A neighbor of Senegal and Guinea in West Africa, on the Atlantic coast, Guinea-Bissau is about half the size of South Carolina. The country is a low-lying coastal region of swamps, rain forests, and mangrove-covered wetlands, with about 25 islands off the coast. The Bijagos archipelago extends 30 mi (48 km) out to sea.
The land now known as Guinea-Bissau was once the kingdom of Gabú, which was part of the larger Mali empire. After 1546 Gabú became more autonomous, and at least portions of the kingdom existed until 1867. The first European to encounter Guinea-Bissau was the Portuguese explorer Nuño Tristão in 1446; colonists in the Cape Verde islands obtained trading rights in the territory, and it became a center of the Portuguese slave trade. In 1879, the connection with the islands was broken.
The African Party for the Independence of Guinea-Bissau and Cape Verde (another Portuguese colony) was founded in 1956, and guerrilla warfare by nationalists grew increasingly effective. By 1974 the rebels controlled most of the countryside, where they formed a government that was soon recognized by scores of countries. The military coup in Portugal in April 1974 brightened the prospects for freedom, and in August the Lisbon government signed an agreement granting independence to the province. The new republic took the name Guinea-Bissau.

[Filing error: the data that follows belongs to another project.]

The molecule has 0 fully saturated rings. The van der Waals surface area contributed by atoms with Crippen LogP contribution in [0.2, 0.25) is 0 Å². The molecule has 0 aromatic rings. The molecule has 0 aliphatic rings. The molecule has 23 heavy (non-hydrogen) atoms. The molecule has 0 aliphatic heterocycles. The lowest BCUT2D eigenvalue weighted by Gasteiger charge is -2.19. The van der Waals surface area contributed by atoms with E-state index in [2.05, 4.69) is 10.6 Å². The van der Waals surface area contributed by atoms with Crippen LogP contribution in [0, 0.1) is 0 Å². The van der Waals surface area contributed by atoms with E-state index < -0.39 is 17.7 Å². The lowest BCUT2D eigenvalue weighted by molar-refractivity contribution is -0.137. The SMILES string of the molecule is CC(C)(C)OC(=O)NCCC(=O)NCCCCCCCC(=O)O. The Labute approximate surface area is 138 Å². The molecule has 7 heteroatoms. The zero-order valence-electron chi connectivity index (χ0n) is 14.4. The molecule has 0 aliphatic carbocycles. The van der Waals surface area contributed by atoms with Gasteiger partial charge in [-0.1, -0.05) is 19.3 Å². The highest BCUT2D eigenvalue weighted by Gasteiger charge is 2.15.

In Nov. 1980, João Bernardo Vieira headed a military coup that deposed Luis Cabral, president since 1974. In his 19 years of rule, Vieira was criticized for crony capitalism and corruption and for failing to alleviate the poverty of Guinea-Bissau, one of the worlds poorest countries. Vieira also brought in troops from Senegal and the Republic of Guinea to help fight against an insurgency movement, a highly unpopular act. In May 1999 rebels deposed Vieira.
Following a period of military rule, Kumba Yalá, a former teacher and popular leader of Guinea-Bissaus independence movement, was elected president in 2000. In Sept. 2003 he was deposed in a military coup. Yalás